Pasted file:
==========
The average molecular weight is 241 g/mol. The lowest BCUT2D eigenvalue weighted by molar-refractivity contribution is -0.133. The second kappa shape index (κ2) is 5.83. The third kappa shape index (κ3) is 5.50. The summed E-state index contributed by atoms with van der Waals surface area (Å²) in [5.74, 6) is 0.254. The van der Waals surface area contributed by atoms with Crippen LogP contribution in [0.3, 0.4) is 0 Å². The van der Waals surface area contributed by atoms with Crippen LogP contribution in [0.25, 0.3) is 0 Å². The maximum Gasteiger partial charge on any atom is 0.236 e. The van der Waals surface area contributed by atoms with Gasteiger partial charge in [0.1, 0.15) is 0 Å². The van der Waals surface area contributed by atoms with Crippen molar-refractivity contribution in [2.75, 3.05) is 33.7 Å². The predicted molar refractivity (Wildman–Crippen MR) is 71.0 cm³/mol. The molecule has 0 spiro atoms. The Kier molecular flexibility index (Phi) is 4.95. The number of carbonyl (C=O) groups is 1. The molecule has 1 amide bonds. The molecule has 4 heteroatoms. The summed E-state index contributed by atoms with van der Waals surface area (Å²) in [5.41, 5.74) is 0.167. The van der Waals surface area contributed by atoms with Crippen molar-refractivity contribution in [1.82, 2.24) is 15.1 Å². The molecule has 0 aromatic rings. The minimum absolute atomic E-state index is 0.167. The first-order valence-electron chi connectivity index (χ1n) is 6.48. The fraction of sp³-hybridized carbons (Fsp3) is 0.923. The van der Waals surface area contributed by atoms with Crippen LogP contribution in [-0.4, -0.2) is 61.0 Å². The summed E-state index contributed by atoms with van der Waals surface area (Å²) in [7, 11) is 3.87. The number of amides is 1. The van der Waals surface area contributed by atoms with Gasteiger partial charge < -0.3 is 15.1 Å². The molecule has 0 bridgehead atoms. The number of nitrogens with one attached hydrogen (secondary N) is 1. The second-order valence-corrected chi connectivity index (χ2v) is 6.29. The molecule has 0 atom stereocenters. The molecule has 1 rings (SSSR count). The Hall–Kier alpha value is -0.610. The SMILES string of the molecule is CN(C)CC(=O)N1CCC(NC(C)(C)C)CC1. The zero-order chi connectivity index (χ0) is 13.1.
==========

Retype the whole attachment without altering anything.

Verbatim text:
The average molecular weight is 241 g/mol. The lowest BCUT2D eigenvalue weighted by molar-refractivity contribution is -0.133. The second kappa shape index (κ2) is 5.83. The third kappa shape index (κ3) is 5.50. The summed E-state index contributed by atoms with van der Waals surface area (Å²) in [5.74, 6) is 0.254. The van der Waals surface area contributed by atoms with Crippen LogP contribution in [0.3, 0.4) is 0 Å². The van der Waals surface area contributed by atoms with Crippen LogP contribution in [0.25, 0.3) is 0 Å². The maximum Gasteiger partial charge on any atom is 0.236 e. The van der Waals surface area contributed by atoms with Gasteiger partial charge in [0.1, 0.15) is 0 Å². The van der Waals surface area contributed by atoms with Crippen molar-refractivity contribution in [2.75, 3.05) is 33.7 Å². The predicted molar refractivity (Wildman–Crippen MR) is 71.0 cm³/mol. The molecule has 0 spiro atoms. The Kier molecular flexibility index (Phi) is 4.95. The number of carbonyl (C=O) groups is 1. The molecule has 1 amide bonds. The molecule has 4 heteroatoms. The summed E-state index contributed by atoms with van der Waals surface area (Å²) in [5.41, 5.74) is 0.167. The van der Waals surface area contributed by atoms with Crippen molar-refractivity contribution in [1.82, 2.24) is 15.1 Å². The molecule has 0 aromatic rings. The minimum absolute atomic E-state index is 0.167. The first-order valence-electron chi connectivity index (χ1n) is 6.48. The fraction of sp³-hybridized carbons (Fsp3) is 0.923. The van der Waals surface area contributed by atoms with Crippen LogP contribution in [-0.4, -0.2) is 61.0 Å². The summed E-state index contributed by atoms with van der Waals surface area (Å²) in [7, 11) is 3.87. The number of amides is 1. The van der Waals surface area contributed by atoms with Gasteiger partial charge < -0.3 is 15.1 Å². The molecule has 0 bridgehead atoms. The number of nitrogens with one attached hydrogen (secondary N) is 1. The second-order valence-corrected chi connectivity index (χ2v) is 6.29. The molecule has 0 atom stereocenters. The molecule has 1 rings (SSSR count). The Hall–Kier alpha value is -0.610. The SMILES string of the molecule is CN(C)CC(=O)N1CCC(NC(C)(C)C)CC1. The zero-order chi connectivity index (χ0) is 13.1.